The basis is communication
A good dog training method will teach YOU how to understand your dog’s language and how you can communicate in such a way that HE will understand YOU.
Often the owners just keep on repeating commands or even worse: raise their voice and repeat the command over and over again. But if the Akita simply hasn’t learned the command this approach is never going to work. It will only frustrate both parties.
The key ingredient is to learn how you can get your Akita to learn new things. And this may surprise you: repetition is NOT key! Especially with an Akita, and in this respect, they do differ from other dog breeds.
Teaching to use the leash
In order to be able to enjoy exercising your Akita and take him out often for long walks, he (or she) should learn to behave well on the lead. This also implies you should learn how to use the leash well. Too many dogs are just being dragged around on a leash.
Teaching an Akita, or any dog for that matter, to walk gently beside you on a leash requires patience too: it really pays off!
Imagine a young Akita is pulling the leash to make you go faster. Of course, you would not let him have his success. So every time he pulled the leash, you would just stop. And you would wait and wait until he stopped pulling. Only then you continued walking. This way could take 30 minutes to walk 50 meters.
Try to change your method. Every time the puppy would pull the leash you would walk in the other direction. This must have looked very strange to people on the street but this worked. Your puppy noticed he did not succeed when he kept pulling the leash. And every time he walked beside you on a loose leash, you would praise him heavily. Good dog!
Another method you can use is substituting his dog collar for a halti. A halti looks like a muzzle but your dog can still bark, bite, eat, drink, and lick. A halti can work miracles but only when you use this tool correctly. You can never apply any pressure for this can cause severe neck injury. You just continue using the halti until your Akita pup is ready to walk with his regular dog collar again. Akita puppies are fast learners so you could make the switch within a couple of weeks.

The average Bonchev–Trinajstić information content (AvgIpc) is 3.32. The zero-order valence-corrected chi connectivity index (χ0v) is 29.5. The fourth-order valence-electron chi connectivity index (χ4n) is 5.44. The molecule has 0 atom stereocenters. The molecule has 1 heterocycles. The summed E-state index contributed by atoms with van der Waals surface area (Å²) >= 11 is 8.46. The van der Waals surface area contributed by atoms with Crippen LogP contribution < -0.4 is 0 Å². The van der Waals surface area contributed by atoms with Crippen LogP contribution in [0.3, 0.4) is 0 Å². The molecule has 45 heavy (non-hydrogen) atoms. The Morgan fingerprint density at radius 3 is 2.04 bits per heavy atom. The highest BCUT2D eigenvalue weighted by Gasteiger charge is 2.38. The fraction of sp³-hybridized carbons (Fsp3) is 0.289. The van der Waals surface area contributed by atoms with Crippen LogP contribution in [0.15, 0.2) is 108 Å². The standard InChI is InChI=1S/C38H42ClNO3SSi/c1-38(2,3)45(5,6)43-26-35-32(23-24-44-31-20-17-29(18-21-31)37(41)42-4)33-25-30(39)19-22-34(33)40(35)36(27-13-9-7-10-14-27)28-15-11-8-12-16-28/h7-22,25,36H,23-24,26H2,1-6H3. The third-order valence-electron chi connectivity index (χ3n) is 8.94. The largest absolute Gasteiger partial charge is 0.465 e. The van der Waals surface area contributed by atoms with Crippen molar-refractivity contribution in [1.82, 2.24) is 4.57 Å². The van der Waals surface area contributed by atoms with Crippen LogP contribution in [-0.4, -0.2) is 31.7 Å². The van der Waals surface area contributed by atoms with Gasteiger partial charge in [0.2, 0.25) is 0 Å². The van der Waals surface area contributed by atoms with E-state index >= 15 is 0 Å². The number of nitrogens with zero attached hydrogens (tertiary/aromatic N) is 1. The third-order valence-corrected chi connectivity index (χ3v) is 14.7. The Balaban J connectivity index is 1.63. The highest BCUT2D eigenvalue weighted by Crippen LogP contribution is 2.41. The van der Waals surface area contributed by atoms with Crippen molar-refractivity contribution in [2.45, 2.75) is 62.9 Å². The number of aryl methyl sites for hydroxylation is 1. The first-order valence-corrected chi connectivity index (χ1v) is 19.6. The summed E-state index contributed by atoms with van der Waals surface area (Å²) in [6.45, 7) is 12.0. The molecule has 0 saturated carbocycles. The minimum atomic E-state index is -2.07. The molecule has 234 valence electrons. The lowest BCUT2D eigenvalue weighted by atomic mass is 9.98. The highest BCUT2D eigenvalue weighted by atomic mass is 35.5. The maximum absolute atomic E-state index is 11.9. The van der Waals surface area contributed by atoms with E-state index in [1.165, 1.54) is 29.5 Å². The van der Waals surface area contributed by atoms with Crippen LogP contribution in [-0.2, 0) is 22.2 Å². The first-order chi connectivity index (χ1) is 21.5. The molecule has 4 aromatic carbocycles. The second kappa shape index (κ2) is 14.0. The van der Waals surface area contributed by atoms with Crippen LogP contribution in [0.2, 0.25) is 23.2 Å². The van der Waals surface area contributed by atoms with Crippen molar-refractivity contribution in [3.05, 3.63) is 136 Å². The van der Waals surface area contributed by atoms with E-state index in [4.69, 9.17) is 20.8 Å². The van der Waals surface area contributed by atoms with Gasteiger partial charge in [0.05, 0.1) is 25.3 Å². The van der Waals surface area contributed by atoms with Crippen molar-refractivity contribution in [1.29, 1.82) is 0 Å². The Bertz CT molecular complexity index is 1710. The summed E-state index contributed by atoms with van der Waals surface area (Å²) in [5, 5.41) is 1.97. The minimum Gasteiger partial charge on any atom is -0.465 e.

Back using the dog collar a puppy can sometimes relapse but then 5 minutes with the Halti (which was always can be in your pocket at that time) he remembers the lessons and behaves like a very nicely educated Akita again.
Don’t use any aggression or force when you train your Akita – it won’t work!
Think about elephants or horses being taught tricks. By no means, a man can force an elephant to do something he doesn’t want. There is no aggression or force involved. Only gentle instructions and motivational rewards, and a lot of patience.
Remember this when you train your Akita puppy. No matter how small the animal to be trained: don’t use force! It will damage your relationship and work counterproductive. If you feel the urge to do so, then bang your head against the nearest tree and start over.
Shorter training sessions are better
An Akita typically won’t be happy when you ask him to SIT – LIE DOWN – SIT – LIE DOWN – SIT – LIE DOWN etc. Train for success. This means you only give a command when you know he’s going to obey. So yes, he’ll sit down: perhaps twice in a row just to do you a favor. Not that he thinks it’s very useful.
Don’t just flood an Akita with commands just because you can, that’s not respectful. Especially with these intelligent Akitas, your commands need to be functional. It can seem your Akita gets personally offended when you ask him to do things ten times in a row when he has perfectly demonstrated the first two times that he understands the command and is willing to obey you. So just don’t push it! Would you repeatedly do the same stupid thing? Come on. Give the Akita brain some credit and respect.
Akitas require independence
Perhaps you understand – and appreciate – this trait more if you know that Akitas were bred as rather independent hunting dogs. They worked in pairs and had to make decisions on their own. Only after they found and cornered their target, the hunter would show up. So much less cooperation between man and dog as compared to some other dog breeds.
Training lessons might be helpful
If you run into serious trouble with your Akita and you’re afraid you will lose the battle then seek some personal advice. Get e-mail support or private lessons at your home. It’s so worth it and dog behavior can change in an instant (or well: within one lesson!) when your behavior changes.
When you’re still thinking about adopting an Akita, you may want to ask yourself: is this the kind of temperament I really like and appreciate? And if yes, then prepare to train your Akita in a respectful way with patience and love.